Solar Radiation

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Solar Radiation


The sun emits electromagnetic radiation, with only a portion of the electromagnetic spectrum visible to the human eye. The region of the electromagnetic spectrum that contains light at frequencies and wavelengths that stimulate the rod and cones in the human eye is termed the visible region of the electromagnetic spectrum. Higher energy solar radiation (at energy levels and frequencies above light in the visible spectrum) includes x-rays, extreme ultraviolet (EUV) and ultraviolet (UV) radiation. Lower-energy electromagnetic radiation, including infrared light, microwaves, and radio waves, lies at lower frequencies and longer wavelengths than visible light.

Historical Background and Scientific Foundations

The high-energy portion of solar radiation that is directed toward Earth is absorbed by upper regions of the atmosphere. In the upper reaches of Earth's atmosphere, there is a region identified as the thermosphere where neutral atoms and molecules absorb EUV and UV light to heat the region to temperatures in the range of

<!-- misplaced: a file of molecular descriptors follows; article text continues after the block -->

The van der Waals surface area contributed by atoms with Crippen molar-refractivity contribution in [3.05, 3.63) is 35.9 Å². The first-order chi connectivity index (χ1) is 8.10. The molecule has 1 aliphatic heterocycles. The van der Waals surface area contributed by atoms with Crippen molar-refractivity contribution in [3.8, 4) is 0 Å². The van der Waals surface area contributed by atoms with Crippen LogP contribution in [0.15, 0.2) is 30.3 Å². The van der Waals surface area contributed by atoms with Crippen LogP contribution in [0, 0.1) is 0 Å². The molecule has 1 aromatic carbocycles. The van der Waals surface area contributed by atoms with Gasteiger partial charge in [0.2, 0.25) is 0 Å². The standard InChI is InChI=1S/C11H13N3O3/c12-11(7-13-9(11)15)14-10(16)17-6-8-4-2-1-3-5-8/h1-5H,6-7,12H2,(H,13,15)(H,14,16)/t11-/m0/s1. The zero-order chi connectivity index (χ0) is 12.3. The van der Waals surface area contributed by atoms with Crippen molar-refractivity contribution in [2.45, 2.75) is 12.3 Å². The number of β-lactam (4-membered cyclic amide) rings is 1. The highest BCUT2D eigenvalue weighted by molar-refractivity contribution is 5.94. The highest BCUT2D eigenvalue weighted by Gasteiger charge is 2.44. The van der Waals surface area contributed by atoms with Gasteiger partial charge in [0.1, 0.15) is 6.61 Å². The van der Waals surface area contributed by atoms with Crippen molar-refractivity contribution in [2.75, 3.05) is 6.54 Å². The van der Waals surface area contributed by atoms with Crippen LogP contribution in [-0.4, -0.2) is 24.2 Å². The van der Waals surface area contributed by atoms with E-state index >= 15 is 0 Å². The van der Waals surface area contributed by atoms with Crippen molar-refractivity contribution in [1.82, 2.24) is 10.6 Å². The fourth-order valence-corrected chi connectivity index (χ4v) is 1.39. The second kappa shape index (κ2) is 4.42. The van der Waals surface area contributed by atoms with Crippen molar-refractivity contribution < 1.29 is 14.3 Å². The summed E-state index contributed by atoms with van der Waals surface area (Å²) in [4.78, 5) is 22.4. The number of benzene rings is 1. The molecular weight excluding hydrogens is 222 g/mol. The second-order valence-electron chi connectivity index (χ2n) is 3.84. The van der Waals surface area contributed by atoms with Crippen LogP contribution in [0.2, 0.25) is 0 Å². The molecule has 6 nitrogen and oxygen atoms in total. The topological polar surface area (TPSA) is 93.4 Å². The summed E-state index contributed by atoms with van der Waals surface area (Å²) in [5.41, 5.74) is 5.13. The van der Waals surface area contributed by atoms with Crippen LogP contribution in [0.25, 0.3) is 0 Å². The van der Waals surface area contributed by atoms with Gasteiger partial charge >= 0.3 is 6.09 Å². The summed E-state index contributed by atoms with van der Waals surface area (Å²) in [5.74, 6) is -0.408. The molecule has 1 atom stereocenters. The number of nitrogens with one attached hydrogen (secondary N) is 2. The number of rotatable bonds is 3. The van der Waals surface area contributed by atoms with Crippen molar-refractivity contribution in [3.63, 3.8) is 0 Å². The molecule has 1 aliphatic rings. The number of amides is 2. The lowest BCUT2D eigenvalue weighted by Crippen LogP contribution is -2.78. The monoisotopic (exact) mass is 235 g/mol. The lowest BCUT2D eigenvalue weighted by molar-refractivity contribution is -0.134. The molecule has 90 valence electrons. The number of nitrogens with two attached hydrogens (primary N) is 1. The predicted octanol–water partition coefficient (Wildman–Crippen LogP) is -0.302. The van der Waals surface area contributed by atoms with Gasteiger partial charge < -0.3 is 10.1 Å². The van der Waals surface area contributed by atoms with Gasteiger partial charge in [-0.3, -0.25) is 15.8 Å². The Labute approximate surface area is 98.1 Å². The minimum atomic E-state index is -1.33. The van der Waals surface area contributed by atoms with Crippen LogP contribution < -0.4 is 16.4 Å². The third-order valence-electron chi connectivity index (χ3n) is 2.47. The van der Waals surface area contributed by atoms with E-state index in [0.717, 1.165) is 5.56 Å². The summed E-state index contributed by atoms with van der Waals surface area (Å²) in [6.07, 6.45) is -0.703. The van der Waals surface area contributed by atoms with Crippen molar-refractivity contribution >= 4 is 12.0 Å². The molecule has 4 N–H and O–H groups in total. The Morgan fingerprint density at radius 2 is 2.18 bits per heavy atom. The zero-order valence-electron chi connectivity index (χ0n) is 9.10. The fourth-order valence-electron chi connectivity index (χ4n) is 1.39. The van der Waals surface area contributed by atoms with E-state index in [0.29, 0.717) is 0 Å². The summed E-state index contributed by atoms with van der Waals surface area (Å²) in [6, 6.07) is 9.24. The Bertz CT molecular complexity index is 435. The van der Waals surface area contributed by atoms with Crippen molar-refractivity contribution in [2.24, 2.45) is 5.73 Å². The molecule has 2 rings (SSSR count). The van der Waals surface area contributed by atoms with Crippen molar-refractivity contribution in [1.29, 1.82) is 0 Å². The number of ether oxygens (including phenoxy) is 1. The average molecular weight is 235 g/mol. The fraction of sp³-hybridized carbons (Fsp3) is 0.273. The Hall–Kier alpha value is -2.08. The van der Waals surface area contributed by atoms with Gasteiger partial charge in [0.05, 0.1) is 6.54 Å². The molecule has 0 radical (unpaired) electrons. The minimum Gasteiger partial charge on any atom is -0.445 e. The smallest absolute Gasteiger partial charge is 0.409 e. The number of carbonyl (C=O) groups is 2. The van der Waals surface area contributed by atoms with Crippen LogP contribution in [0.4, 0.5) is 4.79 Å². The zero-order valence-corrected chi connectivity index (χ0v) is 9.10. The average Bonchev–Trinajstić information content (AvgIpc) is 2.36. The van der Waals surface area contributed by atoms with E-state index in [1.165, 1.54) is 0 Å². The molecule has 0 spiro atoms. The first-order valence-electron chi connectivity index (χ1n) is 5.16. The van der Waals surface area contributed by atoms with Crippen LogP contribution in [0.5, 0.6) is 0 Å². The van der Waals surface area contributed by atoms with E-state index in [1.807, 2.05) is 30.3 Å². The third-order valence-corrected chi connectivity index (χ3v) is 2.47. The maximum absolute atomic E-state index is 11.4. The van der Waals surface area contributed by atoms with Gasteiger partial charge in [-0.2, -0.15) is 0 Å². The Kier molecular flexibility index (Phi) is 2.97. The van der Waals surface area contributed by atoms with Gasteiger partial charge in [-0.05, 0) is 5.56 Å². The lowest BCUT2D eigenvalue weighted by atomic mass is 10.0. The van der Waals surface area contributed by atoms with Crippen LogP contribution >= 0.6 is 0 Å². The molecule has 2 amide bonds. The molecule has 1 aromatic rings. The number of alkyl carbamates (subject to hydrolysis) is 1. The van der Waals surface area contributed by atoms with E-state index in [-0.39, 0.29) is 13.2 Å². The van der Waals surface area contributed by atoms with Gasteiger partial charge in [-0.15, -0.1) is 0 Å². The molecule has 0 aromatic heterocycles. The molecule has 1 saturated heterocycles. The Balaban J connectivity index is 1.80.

1800°F (1000°C). The atoms and molecules become ionized at such temperatures. The upper layer of Earth's atmosphere, including the thermosphere region, is generally described as the ionosphere.

Most of the sun's harmful radiation is absorbed in the ionosphere. A very small amount of UV radiation, all of the visible spectrum and the infrared radiation, reach the lower atmosphere and the surface of Earth. About half of the solar radiation that reaches Earth in daylight hours is absorbed. The remainder is reflected back into space.


ELECTROMAGNETIC SPECTRUM: The entire range of radiant energies or wave frequencies from the longest to the shortest wavelengths—the categorization of solar radiation. Satellite sensors collect this energy, but what the detectors capture is only a small portion of the entire electromagnetic spectrum. The spectrum usually is divided into seven sections: radio, microwave, infrared, visible, ultraviolet, x-ray, and gamma-ray radiation.

GREENHOUSE GASES: Gases that cause Earth to retain more thermal energy by absorbing infrared light emitted by Earth's surface. The most important greenhouse gases are water vapor, carbon dioxide, methane, nitrous oxide, and various artificial chemicals such as chlorofluorocarbons. All but the latter are naturally occurring, but human activity over the last several centuries has significantly increased the amounts of carbon dioxide, methane, and nitrous oxide in Earth's atmosphere, causing global warming and global climate change.

IONIZE: To add or remove electrons from an electrical neutral atom i.e., one surrounded by as many electrons as it has protons in its nucleus, therefore electrically neutral). An ionized atom is termed an ion and has a positive or negative electrical charge. Molecules (clusters of atoms bound stably together) may also become ionized.